Hello folks. Thursday is here.
1. More on the Westpac disaster: It turns out the scale of the company's breach was much larger than originally reported, but six million breaches are outside the statute of limitations. Westpac's official account of the scandal shows junior-level staff identified problems with the bank's software responsible for automatic reporting back in 2017, but for some reason that information didn't make its way up to the executives in a timely manner.
2. Scott Morrison is standing by beleaguered MP Angus Taylor as police investigate whether he was involved in the creation of a "fraudulent" document. This scandal his been on the broil for weeks now, after Taylor shared incorrect data about spending by the City of Sydney Council. The MP presented a document alleging the City of Sydney spent $15.9 million on travel for its councillors, when the real costs were less than $6,000.
3. Donald Trump has long alleged the FBI inserted spies into his 2016 campaign at Barack Obama's behest, and he has often repeated that claim at his rallies. Now, Trump's own Justice Department has found no evidence to support the allegation. One assumes Trump probably won't stop saying it regardless. Anyway, while this story was breaking, the president tweeted this. Powerful.
4. Across the pond in the United Kingdom, Labour leader Jeremy Corbyn has released 451 pages of secret documents he says proves the Conservatives plan to sell off the country's public health system after Brexit. According to Corbyn, the documents show Boris Johnson and his party raising the possibility of US pharmaceutical companies having increased access to the UK market, with drug pricing "a key consideration going forward". The Conservatives say the papers merely represent "preliminary sessions".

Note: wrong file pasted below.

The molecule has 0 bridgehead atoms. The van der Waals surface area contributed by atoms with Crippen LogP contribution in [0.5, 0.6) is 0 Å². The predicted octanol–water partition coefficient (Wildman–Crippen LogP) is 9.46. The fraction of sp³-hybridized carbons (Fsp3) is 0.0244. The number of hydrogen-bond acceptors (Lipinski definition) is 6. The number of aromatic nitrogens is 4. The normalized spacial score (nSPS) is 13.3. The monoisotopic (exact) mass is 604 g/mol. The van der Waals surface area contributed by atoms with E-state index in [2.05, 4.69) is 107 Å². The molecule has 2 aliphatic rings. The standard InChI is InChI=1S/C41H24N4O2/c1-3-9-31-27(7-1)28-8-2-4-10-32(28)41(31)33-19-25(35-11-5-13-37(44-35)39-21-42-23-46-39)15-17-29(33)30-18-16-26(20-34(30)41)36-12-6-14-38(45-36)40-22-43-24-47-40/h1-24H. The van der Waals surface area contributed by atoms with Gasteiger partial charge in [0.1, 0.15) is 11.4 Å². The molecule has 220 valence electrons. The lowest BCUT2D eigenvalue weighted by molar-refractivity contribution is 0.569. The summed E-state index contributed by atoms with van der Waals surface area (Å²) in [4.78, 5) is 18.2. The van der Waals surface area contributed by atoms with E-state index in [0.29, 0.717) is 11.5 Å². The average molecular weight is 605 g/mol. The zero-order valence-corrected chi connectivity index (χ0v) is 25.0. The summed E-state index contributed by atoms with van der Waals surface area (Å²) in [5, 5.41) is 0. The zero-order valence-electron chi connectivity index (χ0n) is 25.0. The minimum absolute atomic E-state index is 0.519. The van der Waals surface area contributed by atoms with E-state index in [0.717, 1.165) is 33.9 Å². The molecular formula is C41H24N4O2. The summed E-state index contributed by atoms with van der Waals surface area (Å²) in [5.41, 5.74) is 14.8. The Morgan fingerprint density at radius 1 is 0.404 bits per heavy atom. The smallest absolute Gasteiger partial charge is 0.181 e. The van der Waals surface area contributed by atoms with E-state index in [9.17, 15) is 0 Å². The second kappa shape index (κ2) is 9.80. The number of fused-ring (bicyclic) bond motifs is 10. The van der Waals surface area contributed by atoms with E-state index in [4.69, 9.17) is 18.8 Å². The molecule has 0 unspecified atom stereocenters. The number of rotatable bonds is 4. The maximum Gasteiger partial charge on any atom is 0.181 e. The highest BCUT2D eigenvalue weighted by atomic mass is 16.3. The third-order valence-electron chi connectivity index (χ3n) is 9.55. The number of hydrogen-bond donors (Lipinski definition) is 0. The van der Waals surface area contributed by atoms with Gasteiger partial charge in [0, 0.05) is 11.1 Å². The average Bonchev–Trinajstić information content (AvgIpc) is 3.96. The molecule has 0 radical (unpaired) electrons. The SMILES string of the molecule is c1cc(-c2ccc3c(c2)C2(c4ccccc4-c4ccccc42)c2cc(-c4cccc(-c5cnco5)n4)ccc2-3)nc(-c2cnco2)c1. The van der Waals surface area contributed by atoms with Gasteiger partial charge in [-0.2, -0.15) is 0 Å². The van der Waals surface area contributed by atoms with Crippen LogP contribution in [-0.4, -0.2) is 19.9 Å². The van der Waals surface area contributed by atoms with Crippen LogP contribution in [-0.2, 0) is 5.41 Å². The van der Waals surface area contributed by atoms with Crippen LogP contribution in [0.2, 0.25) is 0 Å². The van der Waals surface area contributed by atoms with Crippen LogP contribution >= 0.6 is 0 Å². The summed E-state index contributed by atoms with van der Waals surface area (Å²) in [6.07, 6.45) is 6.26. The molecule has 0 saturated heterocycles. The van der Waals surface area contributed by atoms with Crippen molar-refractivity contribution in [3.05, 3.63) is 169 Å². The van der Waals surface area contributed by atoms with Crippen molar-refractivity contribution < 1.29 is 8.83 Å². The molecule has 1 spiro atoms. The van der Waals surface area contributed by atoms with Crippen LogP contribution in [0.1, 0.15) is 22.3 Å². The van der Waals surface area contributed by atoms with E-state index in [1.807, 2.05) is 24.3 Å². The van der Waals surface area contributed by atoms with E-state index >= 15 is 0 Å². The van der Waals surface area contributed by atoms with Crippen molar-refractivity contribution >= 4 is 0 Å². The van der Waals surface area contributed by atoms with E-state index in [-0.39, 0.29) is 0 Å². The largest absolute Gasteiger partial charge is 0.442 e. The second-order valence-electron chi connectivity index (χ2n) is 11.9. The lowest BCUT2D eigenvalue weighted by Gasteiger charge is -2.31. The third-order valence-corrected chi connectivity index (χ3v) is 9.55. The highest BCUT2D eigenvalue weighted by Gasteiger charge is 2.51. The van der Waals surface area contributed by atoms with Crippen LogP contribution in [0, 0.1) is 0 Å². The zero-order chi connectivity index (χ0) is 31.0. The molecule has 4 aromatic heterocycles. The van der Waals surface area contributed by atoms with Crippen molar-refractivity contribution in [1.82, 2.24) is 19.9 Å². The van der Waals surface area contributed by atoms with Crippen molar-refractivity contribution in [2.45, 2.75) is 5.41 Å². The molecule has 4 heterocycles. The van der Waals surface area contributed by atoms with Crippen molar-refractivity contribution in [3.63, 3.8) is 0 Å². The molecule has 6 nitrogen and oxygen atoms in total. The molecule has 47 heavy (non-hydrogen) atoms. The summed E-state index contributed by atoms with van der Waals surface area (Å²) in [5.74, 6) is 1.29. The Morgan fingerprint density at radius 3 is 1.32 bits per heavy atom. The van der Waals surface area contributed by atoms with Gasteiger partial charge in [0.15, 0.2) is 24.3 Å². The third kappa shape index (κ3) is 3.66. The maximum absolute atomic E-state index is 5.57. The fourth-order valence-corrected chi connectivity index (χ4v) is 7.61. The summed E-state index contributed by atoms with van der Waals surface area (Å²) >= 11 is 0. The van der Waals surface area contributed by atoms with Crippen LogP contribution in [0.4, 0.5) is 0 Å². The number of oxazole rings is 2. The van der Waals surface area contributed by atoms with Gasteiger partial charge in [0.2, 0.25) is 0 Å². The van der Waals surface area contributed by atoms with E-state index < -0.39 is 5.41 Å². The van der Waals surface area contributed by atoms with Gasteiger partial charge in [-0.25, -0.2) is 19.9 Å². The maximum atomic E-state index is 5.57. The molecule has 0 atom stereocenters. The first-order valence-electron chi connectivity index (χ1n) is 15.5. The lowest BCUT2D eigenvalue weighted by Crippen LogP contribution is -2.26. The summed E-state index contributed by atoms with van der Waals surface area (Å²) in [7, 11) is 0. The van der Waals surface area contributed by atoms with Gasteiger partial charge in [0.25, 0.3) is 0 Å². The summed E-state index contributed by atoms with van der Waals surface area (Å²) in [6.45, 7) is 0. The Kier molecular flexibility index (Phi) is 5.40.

5. Woolies CEO Brad Banducci has agreed to forgo $2.7 million in bonuses this financial year, in the wake of the underpayment scandal engulfing the company. In a statement, Banducci described it as a "personal decision” to do so. It's chump change next to the estimated $300 million the company owes around 5,700 staff, of course.
6. Sendle, the Aussie delivery company which has received a lot of attention for its jabs at Australia Post, has launched in the US. It's entering a challenging market dominated by players like FedEx, UPS, DHL and Amazon. One of its distinguishing features, which it will maintain in the US, is its carbon-neutral delivery – offsetting every package it sends.
7. It turns out buying cheap electronics online isn't always worth the reduced price tag, if you can believe it. A new investigation by Electrical Safety First, a UK nonprofit, found a selection of "potentially deadly" products sold on Amazon, eBay and Wish. In one extreme example, a hairdryer purchased on Wish exploded when its airflow was restricted.
8. Microsoft has teamed up with traditional Indigenous custodians in Kakadu National Park, using AI and drones to rehabilitate threatened wetlands. Drone footage and Microsoft AI have been used to keep track of native species like magpie geese, with the goal of eradicating an invasive weed named para grass. Very cool.
9. At least 27 current and former staff at huge Australian cosmetics and skincare retail chain Mecca have made written complaints about a culture of bullying at the company. The process, facilitated by union outfit the Young Workers Centre, alleges bullying at all levels of the company – from the stores to the corporate office. The company says it has "zero tolerance for bullying, harassment, and discrimination of any kind" and has hired an independent consultant to deal with the concerns.
10. Twitter faced a bit of backlash over the past few days after it announced it would delete inactive accounts in order to free up usernames. People had concerns, including that this would result in the content of deceased users disappearing entirely. The company says it will now hold off on doing anything until they have addressed these concerns.
In case you were already squeamish about the plane landing process, let me make that worse for you.